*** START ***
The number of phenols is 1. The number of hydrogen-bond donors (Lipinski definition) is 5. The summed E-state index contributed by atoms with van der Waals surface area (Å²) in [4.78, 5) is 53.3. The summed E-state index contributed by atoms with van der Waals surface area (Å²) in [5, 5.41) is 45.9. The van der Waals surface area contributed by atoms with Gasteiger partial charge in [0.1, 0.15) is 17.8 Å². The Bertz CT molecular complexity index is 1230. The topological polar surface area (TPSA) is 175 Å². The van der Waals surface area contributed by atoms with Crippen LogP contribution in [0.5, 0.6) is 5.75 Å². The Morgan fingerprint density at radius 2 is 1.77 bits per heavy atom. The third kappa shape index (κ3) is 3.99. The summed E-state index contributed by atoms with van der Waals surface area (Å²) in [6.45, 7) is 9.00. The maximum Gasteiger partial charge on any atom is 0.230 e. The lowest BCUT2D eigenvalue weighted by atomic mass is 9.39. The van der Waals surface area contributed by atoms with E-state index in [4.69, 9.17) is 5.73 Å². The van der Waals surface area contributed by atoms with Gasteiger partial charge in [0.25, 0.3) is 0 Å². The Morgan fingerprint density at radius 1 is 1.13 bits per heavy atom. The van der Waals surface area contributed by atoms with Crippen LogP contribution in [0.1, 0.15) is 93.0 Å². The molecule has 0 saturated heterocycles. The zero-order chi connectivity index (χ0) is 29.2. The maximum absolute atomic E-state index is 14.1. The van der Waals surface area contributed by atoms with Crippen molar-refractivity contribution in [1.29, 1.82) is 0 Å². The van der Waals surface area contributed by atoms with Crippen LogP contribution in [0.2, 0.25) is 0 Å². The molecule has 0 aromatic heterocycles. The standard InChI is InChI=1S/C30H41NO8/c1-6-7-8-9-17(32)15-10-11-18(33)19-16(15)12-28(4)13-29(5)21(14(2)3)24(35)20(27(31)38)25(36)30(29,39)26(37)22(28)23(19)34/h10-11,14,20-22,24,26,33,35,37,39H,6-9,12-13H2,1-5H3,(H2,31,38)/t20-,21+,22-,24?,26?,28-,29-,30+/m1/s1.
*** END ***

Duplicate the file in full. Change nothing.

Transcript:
The number of phenols is 1. The number of hydrogen-bond donors (Lipinski definition) is 5. The summed E-state index contributed by atoms with van der Waals surface area (Å²) in [4.78, 5) is 53.3. The summed E-state index contributed by atoms with van der Waals surface area (Å²) in [5, 5.41) is 45.9. The van der Waals surface area contributed by atoms with Gasteiger partial charge in [0.1, 0.15) is 17.8 Å². The Bertz CT molecular complexity index is 1230. The topological polar surface area (TPSA) is 175 Å². The van der Waals surface area contributed by atoms with Crippen LogP contribution in [0.5, 0.6) is 5.75 Å². The Morgan fingerprint density at radius 2 is 1.77 bits per heavy atom. The third kappa shape index (κ3) is 3.99. The summed E-state index contributed by atoms with van der Waals surface area (Å²) in [6.45, 7) is 9.00. The maximum Gasteiger partial charge on any atom is 0.230 e. The lowest BCUT2D eigenvalue weighted by atomic mass is 9.39. The van der Waals surface area contributed by atoms with E-state index in [4.69, 9.17) is 5.73 Å². The van der Waals surface area contributed by atoms with Gasteiger partial charge in [0.25, 0.3) is 0 Å². The Morgan fingerprint density at radius 1 is 1.13 bits per heavy atom. The van der Waals surface area contributed by atoms with Crippen LogP contribution in [0.1, 0.15) is 93.0 Å². The molecule has 0 saturated heterocycles. The zero-order chi connectivity index (χ0) is 29.2. The maximum absolute atomic E-state index is 14.1. The van der Waals surface area contributed by atoms with Crippen molar-refractivity contribution in [1.29, 1.82) is 0 Å². The van der Waals surface area contributed by atoms with Crippen LogP contribution in [0.2, 0.25) is 0 Å². The molecule has 0 aromatic heterocycles. The standard InChI is InChI=1S/C30H41NO8/c1-6-7-8-9-17(32)15-10-11-18(33)19-16(15)12-28(4)13-29(5)21(14(2)3)24(35)20(27(31)38)25(36)30(29,39)26(37)22(28)23(19)34/h10-11,14,20-22,24,26,33,35,37,39H,6-9,12-13H2,1-5H3,(H2,31,38)/t20-,21+,22-,24?,26?,28-,29-,30+/m1/s1.